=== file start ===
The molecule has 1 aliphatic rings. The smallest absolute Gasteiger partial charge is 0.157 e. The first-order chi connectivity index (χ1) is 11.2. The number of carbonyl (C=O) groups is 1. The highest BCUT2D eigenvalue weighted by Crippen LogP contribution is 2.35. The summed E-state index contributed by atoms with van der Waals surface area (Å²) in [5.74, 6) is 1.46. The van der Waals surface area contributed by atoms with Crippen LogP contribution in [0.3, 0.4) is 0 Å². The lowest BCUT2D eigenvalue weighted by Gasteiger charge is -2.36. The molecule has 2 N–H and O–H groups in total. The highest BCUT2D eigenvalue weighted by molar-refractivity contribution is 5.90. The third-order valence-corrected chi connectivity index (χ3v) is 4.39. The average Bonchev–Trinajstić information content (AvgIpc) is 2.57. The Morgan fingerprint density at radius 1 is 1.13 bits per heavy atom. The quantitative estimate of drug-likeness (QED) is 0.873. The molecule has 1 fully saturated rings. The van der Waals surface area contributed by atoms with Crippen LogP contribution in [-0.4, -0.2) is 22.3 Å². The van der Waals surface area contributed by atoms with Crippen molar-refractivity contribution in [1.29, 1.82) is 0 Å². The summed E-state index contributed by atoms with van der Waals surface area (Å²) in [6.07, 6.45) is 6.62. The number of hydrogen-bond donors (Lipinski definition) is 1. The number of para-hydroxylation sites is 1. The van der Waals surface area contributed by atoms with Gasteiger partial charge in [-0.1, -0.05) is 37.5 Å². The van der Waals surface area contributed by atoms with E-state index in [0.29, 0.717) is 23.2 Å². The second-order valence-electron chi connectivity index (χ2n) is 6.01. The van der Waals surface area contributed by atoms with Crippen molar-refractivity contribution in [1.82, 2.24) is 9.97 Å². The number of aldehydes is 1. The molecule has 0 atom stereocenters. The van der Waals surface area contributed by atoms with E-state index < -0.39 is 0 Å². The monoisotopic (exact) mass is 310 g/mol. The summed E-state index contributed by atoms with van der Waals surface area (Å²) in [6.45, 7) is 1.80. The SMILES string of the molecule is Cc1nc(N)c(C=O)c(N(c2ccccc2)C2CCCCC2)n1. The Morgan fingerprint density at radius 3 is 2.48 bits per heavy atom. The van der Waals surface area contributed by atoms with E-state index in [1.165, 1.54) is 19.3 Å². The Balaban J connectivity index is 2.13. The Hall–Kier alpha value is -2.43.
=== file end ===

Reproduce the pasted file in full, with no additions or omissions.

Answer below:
The molecule has 1 aliphatic rings. The smallest absolute Gasteiger partial charge is 0.157 e. The first-order chi connectivity index (χ1) is 11.2. The number of carbonyl (C=O) groups is 1. The highest BCUT2D eigenvalue weighted by Crippen LogP contribution is 2.35. The summed E-state index contributed by atoms with van der Waals surface area (Å²) in [5.74, 6) is 1.46. The van der Waals surface area contributed by atoms with Crippen LogP contribution in [0.3, 0.4) is 0 Å². The lowest BCUT2D eigenvalue weighted by Gasteiger charge is -2.36. The molecule has 2 N–H and O–H groups in total. The highest BCUT2D eigenvalue weighted by molar-refractivity contribution is 5.90. The third-order valence-corrected chi connectivity index (χ3v) is 4.39. The average Bonchev–Trinajstić information content (AvgIpc) is 2.57. The Morgan fingerprint density at radius 1 is 1.13 bits per heavy atom. The quantitative estimate of drug-likeness (QED) is 0.873. The molecule has 1 fully saturated rings. The van der Waals surface area contributed by atoms with Crippen LogP contribution in [-0.4, -0.2) is 22.3 Å². The van der Waals surface area contributed by atoms with Crippen molar-refractivity contribution in [1.29, 1.82) is 0 Å². The summed E-state index contributed by atoms with van der Waals surface area (Å²) in [6.07, 6.45) is 6.62. The number of hydrogen-bond donors (Lipinski definition) is 1. The number of para-hydroxylation sites is 1. The van der Waals surface area contributed by atoms with Gasteiger partial charge in [-0.1, -0.05) is 37.5 Å². The van der Waals surface area contributed by atoms with E-state index in [0.29, 0.717) is 23.2 Å². The second-order valence-electron chi connectivity index (χ2n) is 6.01. The van der Waals surface area contributed by atoms with Crippen molar-refractivity contribution in [1.82, 2.24) is 9.97 Å². The number of aldehydes is 1. The molecule has 0 atom stereocenters. The van der Waals surface area contributed by atoms with E-state index < -0.39 is 0 Å². The monoisotopic (exact) mass is 310 g/mol. The summed E-state index contributed by atoms with van der Waals surface area (Å²) in [6.45, 7) is 1.80. The SMILES string of the molecule is Cc1nc(N)c(C=O)c(N(c2ccccc2)C2CCCCC2)n1. The Morgan fingerprint density at radius 3 is 2.48 bits per heavy atom. The van der Waals surface area contributed by atoms with E-state index in [1.165, 1.54) is 19.3 Å². The Balaban J connectivity index is 2.13. The Hall–Kier alpha value is -2.43.